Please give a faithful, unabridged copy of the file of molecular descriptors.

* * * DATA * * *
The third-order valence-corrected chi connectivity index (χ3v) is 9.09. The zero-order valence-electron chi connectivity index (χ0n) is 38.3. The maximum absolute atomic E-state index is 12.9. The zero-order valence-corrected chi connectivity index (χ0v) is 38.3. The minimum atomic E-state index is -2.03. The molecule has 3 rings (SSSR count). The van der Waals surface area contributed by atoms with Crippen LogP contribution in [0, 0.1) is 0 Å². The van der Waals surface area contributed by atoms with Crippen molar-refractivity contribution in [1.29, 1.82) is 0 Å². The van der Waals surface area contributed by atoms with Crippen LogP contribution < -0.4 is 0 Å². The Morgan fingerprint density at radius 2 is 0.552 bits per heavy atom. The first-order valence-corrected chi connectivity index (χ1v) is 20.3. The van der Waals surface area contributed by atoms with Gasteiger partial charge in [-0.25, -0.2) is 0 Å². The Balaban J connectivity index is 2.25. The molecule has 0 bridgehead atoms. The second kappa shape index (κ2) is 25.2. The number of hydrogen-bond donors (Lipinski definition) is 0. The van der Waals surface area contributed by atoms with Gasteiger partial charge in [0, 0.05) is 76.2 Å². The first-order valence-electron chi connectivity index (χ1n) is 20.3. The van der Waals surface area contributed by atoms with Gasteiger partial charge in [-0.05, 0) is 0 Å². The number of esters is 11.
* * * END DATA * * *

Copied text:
The third-order valence-corrected chi connectivity index (χ3v) is 9.09. The zero-order valence-electron chi connectivity index (χ0n) is 38.3. The maximum absolute atomic E-state index is 12.9. The zero-order valence-corrected chi connectivity index (χ0v) is 38.3. The minimum atomic E-state index is -2.03. The molecule has 3 rings (SSSR count). The van der Waals surface area contributed by atoms with Crippen LogP contribution in [0, 0.1) is 0 Å². The van der Waals surface area contributed by atoms with Crippen molar-refractivity contribution in [1.29, 1.82) is 0 Å². The van der Waals surface area contributed by atoms with Crippen LogP contribution < -0.4 is 0 Å². The Morgan fingerprint density at radius 2 is 0.552 bits per heavy atom. The first-order valence-corrected chi connectivity index (χ1v) is 20.3. The van der Waals surface area contributed by atoms with Gasteiger partial charge in [-0.25, -0.2) is 0 Å². The Balaban J connectivity index is 2.25. The molecule has 0 bridgehead atoms. The second kappa shape index (κ2) is 25.2. The number of hydrogen-bond donors (Lipinski definition) is 0. The van der Waals surface area contributed by atoms with Gasteiger partial charge in [0, 0.05) is 76.2 Å². The first-order valence-electron chi connectivity index (χ1n) is 20.3. The van der Waals surface area contributed by atoms with Gasteiger partial charge in [-0.05, 0) is 0 Å². The number of esters is 11.